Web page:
Both boost and buck circuits should draw more current as the voltage input drops, however, the difference is that, a buck circuit will only draw more current as the input voltage drops down to the Vf of the LED combined with whatever over-head voltage the regulator requires to stay in regulation, after that point, lower voltage will translate to lower current consumption. Boost circuits will often have more difficult to identify behavior because many of them will operate in something close to "direct drive" when the input voltage is above the Vf of the LED (like a fully charged 18650 with low resistance). As the input voltage drops down to the Vf of the LED, the current will also drop, until the input voltage drops below that point, at which point the boost circuit should attempt to pull more current from the cell to maintain current to the emitter.

Modules that are rated for say, 3-8.4V or 4-18V, or 3-12V etc etc, are generally buck regulated. Modules that are rated for 3.0-4.2V or 3.7-6V (or something like that) are often semi-direct drive, or they might contain a buck style setup that has minimal over-head.... Modules that are rated like 1-4V or something like that are often going to have a true boost circuit in them.

Eric

#### gcbryan

##### Flashlight Enthusiast
So unless the circuit is designed for alkaline batteries it's not generally going to have a boost component?

If the light is designed to use 18650 or in some cases 18650 and CR123 and if it states "constant current" wouldn't it have to have a boost component as well?

#### Lynx_Arc

##### Flashaholic
Both boost and buck circuits should draw more current as the voltage input drops, however, the difference is that, a buck circuit will only draw more current as the input voltage drops down to the Vf of the LED combined with whatever over-head voltage the regulator requires to stay in regulation, after that point, lower voltage will translate to lower current consumption. Boost circuits will often have more difficult to identify behavior because many of them will operate in something close to "direct drive" when the input voltage is above the Vf of the LED (like a fully charged 18650 with low resistance). As the input voltage drops down to the Vf of the LED, the current will also drop, until the input voltage drops below that point, at which point the boost circuit should attempt to pull more current from the cell to maintain current to the emitter.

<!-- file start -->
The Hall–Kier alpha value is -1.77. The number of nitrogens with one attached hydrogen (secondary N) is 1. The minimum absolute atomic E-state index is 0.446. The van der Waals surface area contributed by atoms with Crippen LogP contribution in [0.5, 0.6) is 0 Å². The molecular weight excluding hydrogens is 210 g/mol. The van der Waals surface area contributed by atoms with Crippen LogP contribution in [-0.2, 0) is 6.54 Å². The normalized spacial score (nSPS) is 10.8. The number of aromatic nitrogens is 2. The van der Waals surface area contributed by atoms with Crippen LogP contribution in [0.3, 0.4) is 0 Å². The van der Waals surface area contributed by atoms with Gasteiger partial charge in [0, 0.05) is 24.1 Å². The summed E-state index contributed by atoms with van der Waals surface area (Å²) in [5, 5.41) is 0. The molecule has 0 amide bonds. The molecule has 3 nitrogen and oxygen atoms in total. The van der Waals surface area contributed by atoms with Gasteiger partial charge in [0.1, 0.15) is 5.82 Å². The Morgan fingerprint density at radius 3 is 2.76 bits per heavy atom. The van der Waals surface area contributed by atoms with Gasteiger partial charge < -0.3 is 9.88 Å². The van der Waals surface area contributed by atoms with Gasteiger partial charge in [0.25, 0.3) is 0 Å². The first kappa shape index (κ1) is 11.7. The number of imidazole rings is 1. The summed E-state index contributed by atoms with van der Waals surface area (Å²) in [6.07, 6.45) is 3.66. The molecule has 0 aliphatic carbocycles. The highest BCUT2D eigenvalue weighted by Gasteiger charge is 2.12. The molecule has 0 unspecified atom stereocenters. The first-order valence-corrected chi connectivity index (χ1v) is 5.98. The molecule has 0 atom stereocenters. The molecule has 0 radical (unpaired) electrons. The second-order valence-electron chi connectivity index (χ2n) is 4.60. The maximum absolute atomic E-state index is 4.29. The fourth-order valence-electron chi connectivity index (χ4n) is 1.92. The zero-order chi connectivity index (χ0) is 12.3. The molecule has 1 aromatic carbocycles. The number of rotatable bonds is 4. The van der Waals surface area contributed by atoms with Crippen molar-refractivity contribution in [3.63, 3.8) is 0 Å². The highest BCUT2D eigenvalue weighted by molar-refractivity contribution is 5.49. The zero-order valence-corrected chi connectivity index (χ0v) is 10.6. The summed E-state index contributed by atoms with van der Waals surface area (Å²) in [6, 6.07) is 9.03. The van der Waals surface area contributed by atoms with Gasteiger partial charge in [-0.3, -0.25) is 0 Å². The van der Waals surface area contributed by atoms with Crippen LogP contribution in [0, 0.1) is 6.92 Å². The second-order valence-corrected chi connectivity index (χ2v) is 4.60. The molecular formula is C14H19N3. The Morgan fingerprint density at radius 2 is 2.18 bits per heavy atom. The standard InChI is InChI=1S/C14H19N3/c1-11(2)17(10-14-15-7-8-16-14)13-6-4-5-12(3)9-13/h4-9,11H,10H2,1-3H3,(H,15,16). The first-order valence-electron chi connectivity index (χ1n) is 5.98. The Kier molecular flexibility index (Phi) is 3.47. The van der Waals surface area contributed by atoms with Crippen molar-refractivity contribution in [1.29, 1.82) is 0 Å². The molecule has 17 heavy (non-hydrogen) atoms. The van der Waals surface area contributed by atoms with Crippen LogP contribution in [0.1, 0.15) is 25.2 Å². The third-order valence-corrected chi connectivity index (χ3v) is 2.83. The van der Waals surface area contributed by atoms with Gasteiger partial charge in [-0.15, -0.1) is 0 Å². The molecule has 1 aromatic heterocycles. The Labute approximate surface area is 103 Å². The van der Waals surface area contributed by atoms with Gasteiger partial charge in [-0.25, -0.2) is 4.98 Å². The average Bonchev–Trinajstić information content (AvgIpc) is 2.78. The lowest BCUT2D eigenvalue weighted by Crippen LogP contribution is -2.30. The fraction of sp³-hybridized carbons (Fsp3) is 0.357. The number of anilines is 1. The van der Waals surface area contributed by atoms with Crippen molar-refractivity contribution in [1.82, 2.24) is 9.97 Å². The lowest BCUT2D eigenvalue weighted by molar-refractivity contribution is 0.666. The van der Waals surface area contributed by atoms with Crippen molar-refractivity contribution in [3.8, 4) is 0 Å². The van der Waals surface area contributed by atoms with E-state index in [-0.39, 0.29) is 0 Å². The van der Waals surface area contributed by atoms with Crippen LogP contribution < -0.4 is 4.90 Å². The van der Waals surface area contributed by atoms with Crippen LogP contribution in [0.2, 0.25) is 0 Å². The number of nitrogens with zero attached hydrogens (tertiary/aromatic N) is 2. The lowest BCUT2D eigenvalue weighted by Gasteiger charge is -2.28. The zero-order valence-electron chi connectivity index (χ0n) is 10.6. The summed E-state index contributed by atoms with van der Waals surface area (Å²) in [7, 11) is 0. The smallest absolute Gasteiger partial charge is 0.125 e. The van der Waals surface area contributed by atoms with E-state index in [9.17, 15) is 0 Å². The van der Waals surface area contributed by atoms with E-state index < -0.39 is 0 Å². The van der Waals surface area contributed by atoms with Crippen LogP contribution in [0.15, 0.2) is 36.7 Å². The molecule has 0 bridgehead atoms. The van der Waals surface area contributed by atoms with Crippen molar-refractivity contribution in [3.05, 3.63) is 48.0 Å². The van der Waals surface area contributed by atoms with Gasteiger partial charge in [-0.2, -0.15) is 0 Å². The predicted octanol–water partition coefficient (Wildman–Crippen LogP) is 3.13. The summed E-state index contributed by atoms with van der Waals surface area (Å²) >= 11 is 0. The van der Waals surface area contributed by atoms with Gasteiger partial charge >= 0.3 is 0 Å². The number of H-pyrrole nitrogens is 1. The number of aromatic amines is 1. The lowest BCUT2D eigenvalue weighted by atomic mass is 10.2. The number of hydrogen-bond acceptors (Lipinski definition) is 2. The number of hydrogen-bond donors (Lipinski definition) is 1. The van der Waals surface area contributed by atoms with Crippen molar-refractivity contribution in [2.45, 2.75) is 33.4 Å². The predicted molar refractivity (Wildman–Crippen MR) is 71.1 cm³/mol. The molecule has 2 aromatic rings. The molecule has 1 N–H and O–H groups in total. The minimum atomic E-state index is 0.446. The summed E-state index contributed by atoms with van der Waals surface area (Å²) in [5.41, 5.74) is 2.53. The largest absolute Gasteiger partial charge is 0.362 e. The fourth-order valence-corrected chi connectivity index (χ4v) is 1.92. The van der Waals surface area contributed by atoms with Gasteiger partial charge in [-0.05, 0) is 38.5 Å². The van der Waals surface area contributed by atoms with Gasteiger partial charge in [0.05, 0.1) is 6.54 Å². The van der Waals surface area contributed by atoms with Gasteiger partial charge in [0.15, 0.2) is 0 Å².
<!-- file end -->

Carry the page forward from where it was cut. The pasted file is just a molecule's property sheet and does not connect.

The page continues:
Modules that are rated for say, 3-8.4V or 4-18V, or 3-12V etc etc, are generally buck regulated. Modules that are rated for 3.0-4.2V or 3.7-6V (or something like that) are often semi-direct drive, or they might contain a buck style setup that has minimal over-head.... Modules that are rated like 1-4V or something like that are often going to have a true boost circuit in them.

Eric
actually not all boost circuits are current regulated, these will drop in current as the battery voltage drops with depletion, they will not go up in current to compensate as they are not designed to regulate at all but simply boost output. If you have a light that maintains output at a constant level some current regulated boost circuits will "fall off the cliff" or suddenly just black out when the battery is almost depleted while others will drop out of regulation and just fade dimmer till nothing is left. cheaper lights with boost circuits start out bright and just keep dimming till the circuit hits its lower limits.... them *poof* it goes out. My roomy has an older luxeon 2AA magled that just quits when the batteries hit about 1v and I can take the batteries out of it and run my cheap 2AA dorcy for hours on the power left as lower levels while it slowly dims to where you can only see the led glowing if you look at it directly.

#### bshanahan14rulz

##### Flashlight Enthusiast
Best way to do this is convert all volts or amps readings to watts. Use the amps reading that you measured and also the voltage of the battery (best to use voltage while in operation, but standing voltage can serve as decent approximation).